White Coats for Black Lives calls on elite schools to improve race bias shortcomings and help eliminate disparities in US healthcare
Photograph: Photograph: Andrew Nixon / Capital Public Radio
Ten of the top US medical schools including Harvard and Yale do not have faculty and staff that reflect the country’s black, Native American and Latino population, according to a report by the social justice group White Coats for Black Lives (WC4BL).
The medical student-run group, which came together in response to the Black Lives Matter movement, on Wednesday published a 129-page report that grades medical schools on their work to combat racism.
The report, shared first with the Guardian, found that schools fell short of the activist group’s standards for 15 metrics, including providing robust anti-racism training and paying all workers a living wage for the local area.
Kathryn Himmelstein, one of nine people on White Coats for Black Lives’ national working group, told the Guardian they wanted to: “Turn a light on those 10 schools but also open up questions about what other academic medical centers do, and encourage folks at those places to inquire, to research, to question what their institutions could be doing better.”
For the inaugural report, WC4BL assessed:
- Harvard Medical School in Boston
- Icahn School of Medicine at Mount Sinai in New York
- Johns Hopkins School of Medicine in Baltimore
- Perelman School of Medicine at the University of Pennsylvania in Philadelphia
- Sidney Kimmel Medical College at Thomas Jefferson University in Philadelphia
- University of California in San Francisco
- University of Michigan Medical School in Ann Arbor
- University of Pittsburgh School of Medicine
- Washington University School of Medicine in St Louis
- Yale School of Medicine in New Haven
WC4BL selected the first 10 schools for its inaugural report because of their prominence and student interest in attending these schools and it plans to grade more schools in the future.
Of 150 grades allotted across the 15 metrics for 10 universities, only eight were As, denoting the best record.
Johns Hopkins, UCSF, Thomas Jefferson, University of Pittsburgh and University of Pennsylvania said they embraced diversity and welcomed WC4BL’s report, but felt the analysis overlooked initiatives or had a questionable methodology.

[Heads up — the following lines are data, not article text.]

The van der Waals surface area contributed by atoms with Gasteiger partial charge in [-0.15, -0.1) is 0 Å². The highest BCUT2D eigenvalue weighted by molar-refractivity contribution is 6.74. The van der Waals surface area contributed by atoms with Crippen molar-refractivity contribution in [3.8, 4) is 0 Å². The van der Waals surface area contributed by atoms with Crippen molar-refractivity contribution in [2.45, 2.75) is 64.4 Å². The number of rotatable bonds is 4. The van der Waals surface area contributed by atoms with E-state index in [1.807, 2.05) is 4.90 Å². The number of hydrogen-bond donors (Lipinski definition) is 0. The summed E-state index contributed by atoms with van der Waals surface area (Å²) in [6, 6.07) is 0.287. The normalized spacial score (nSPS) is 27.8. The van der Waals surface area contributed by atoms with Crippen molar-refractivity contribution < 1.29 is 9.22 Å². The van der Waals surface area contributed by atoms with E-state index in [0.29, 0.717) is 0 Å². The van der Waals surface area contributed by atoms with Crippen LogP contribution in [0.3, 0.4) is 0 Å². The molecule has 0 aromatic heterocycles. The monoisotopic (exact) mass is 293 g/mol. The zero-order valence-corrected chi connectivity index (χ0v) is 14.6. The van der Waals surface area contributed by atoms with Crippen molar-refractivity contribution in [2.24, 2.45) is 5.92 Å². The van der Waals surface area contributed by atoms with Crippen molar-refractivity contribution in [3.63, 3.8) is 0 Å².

Joseph Hill, senior vice president and chief diversity officer at Thomas Jefferson University’s Enterprise Office of Diversity, Inclusion and Community Engagement, said he was concerned information was missing from the report and highlighted that the school offered the only scholarship in the country for African-American males in medical school.
“We would welcome a discussion with our student members of White Coats for Black Lives about the many ways we are working to address these important issues,” Hill said.
Harvard medical school dean George Q Daley said the school had made significant advances in social progress, but acknowledged there was more work to be done. “All of us at Harvard Medical School share their commitment to ensuring that students who identify as being from populations underrepresented in medicine are fully supported and equipped with the resources to help them achieve progress in areas where, as a nation, we often fall short of our aspirations,” said Daley.
Mary Masson, a University of Michigan medical spokesperson, said the school was looking forward to continued conversations with the group. “We were happy to provide additional details about our diversity, equity and inclusion efforts in several areas that were rated prior to receiving this information,” the statement said. “Together, we hope to continue elevating our shared values for the next generation of physicians, nurses, health professionals and scientists.”
Yale School of Medicine also said it appreciated WC4BL raising these issues and highlighted the school’s efforts to create “a diverse interdisciplinary healthcare workforce who reflect and serve the diversity of the community.”